Dynamic polymorphism – alternative designs discussion

This post is not directly related to Rust, but this place is probably the best technical place I know to discuss this subject. Please correct any errors in case my understanding is wrong.

As far as I know, there are two main ways to manipulate a reference to a dynamically polymorphic type: thin and fat pointers.

Thin pointers are what C++ uses. The reference is not bigger than a machine word. The first field in the pointed structure is itself a pointer that point to the vtable of the type. The vtable is shared by all the instances of that type. This means that when you need to resolve a polymorphic function, you have two indirections, the first to access to the pointed object, and the second to access the vtable. If multiples references points to the same object, this is memory efficient since each reference is a single machine word, and there is only one pointer to the vtable (at the beginning of the layout of the shared object). In practice some ABI make the size of a pointer smaller than a machine word by having a distinction between regular pointer that can access the same segment of memory and far pointer that can access any memory address, but the idea is the same

Fat pointers are what Rust uses (I’m not 100% sure about this statement, AFAIK Rust references are fat pointers while Rust pointers are thin pointers). The size of a reference is two machine words: a pointer to the object and a pointer to the vtable. Like in C++ the vtable itself is shared for all instances of that type. When resolving a call to a polymorphic function, you only need one indirection since the vtable can be directly accessed. However if you have multiple references to the same object, the memory consumption will be less efficient since all references will have a pointer to the vtable.

In both cases a polymorphic function is called using a function pointer, stored in a vtable. A vtable is nothing more than an array of function pointers. When resolving a polymorphic function, the offset of the function is know statically, but the the address of the vtable isn’t. It’s why in both cases (thin and fat pointers) the address of the vtable must be stored. The main advantage of using a vtable is that the set of polymorphic types is open. If you create a new type that implement the same interface (a Rust trait, or a base class in C++), this will have no impact on the code generated by a function manipulating a reference and calling a polymorphic function. This is especially useful when using dynamic libraries. Loading a library can bring new types implementing a public trait (or a base class in C++) to the set of types implementing that trait.


I recently had an idea of an alternative design, and I’d like to get some feedback. I don’t plan to use this idea in any project so far, so this discussion is purely theorical.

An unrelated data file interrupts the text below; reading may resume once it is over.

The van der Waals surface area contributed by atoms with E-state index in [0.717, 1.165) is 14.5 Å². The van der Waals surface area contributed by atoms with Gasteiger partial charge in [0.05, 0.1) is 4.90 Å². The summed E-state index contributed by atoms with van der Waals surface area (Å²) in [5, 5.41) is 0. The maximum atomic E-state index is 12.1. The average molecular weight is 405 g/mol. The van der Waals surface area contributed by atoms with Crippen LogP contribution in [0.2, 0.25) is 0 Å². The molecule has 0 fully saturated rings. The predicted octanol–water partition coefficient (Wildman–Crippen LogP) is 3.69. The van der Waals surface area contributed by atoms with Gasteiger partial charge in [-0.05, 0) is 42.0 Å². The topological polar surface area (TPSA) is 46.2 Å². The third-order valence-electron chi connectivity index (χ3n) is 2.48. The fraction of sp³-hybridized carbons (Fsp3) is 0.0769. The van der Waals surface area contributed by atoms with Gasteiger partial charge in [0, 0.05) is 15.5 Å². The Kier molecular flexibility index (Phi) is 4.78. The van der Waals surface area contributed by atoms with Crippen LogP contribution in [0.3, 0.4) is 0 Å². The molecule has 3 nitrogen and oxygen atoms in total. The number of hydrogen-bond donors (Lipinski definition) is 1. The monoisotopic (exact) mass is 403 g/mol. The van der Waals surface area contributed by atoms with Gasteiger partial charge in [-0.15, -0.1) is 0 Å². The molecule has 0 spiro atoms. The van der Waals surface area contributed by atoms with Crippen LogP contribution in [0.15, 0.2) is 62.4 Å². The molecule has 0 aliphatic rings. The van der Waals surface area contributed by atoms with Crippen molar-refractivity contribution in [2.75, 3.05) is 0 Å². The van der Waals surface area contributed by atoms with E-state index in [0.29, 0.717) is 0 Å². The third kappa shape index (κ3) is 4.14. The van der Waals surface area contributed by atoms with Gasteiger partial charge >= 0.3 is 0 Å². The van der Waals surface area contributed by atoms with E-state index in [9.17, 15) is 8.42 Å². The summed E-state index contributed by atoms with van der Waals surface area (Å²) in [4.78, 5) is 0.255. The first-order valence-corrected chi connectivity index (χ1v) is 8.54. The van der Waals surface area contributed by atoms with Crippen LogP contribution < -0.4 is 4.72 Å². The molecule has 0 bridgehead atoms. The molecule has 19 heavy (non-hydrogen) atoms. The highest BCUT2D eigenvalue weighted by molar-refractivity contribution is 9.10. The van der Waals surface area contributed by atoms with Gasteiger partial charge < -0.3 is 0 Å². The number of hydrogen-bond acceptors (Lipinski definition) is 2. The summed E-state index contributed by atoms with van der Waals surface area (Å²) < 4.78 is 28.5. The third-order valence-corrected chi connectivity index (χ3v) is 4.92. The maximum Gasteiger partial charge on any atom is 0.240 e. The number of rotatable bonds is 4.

Instead of having a vtable, unique per type, I would use an identifier unique per type. I think it’s easier to undersdtand with some code:

// some boilerplate, implementing Trait for A and B, you can skip it ;)

trait Trait {
    fn foo(msg: &str);
}

struct A;
impl Trait for A {
    fn foo(msg: &str) {
        println!("calling from A: {}", msg);
    }
}
struct B;
impl Trait for B {
    fn foo(msg: &str) {
        println!("calling from A: {}", msg);
    }
}

//////////////////////////////

fn caller(my_ref: dyn Trait) {
    // this line:
    my_ref.foo("polymorphic call");
    // would be desugared into:
    polymorphic_foo(my_ref.id, "polymorphic call");
}

// this function is generated
fn polyomorphic_foo(id: u64, msg: &str) {
     // exhaustive match over all the types implementing the trait Trait
     match id {
        typeid(A) => A::foo(msg),
        typeid(B) => B::foo(msg),
    }
}

The function polymorphic_foo would be generated. If we don’t use any dynamic library, all the types that implements the trait Trait are known at compile time. Generating polymorphic_foo is therefore doable at compile time. This function can be inlined and all other standard optimizations can be applied, and we get de-virtualization nearly for free!

If we use any dynamic libraries, the list of types that implements the trait Trait can be known at compile time only if the trait is not re-exported. If it’s not re-exported, we can be sure that it cannot be implemented by any types in any dynamic library. In that case, be can also generate this list at compile time, and do exactly the same thing than explained above.

If Trait is public and we use dynamic libraries, the set of types known at compile time would change each time a library is loaded. I can see many possible implementation (like re-generating the code of polymorphic_foo, use a vtable, …). It would be more expensive (at minimum, since we can’t inline it, we can’t use further optimization) to use a polymorphic function of an exported type, but still possible.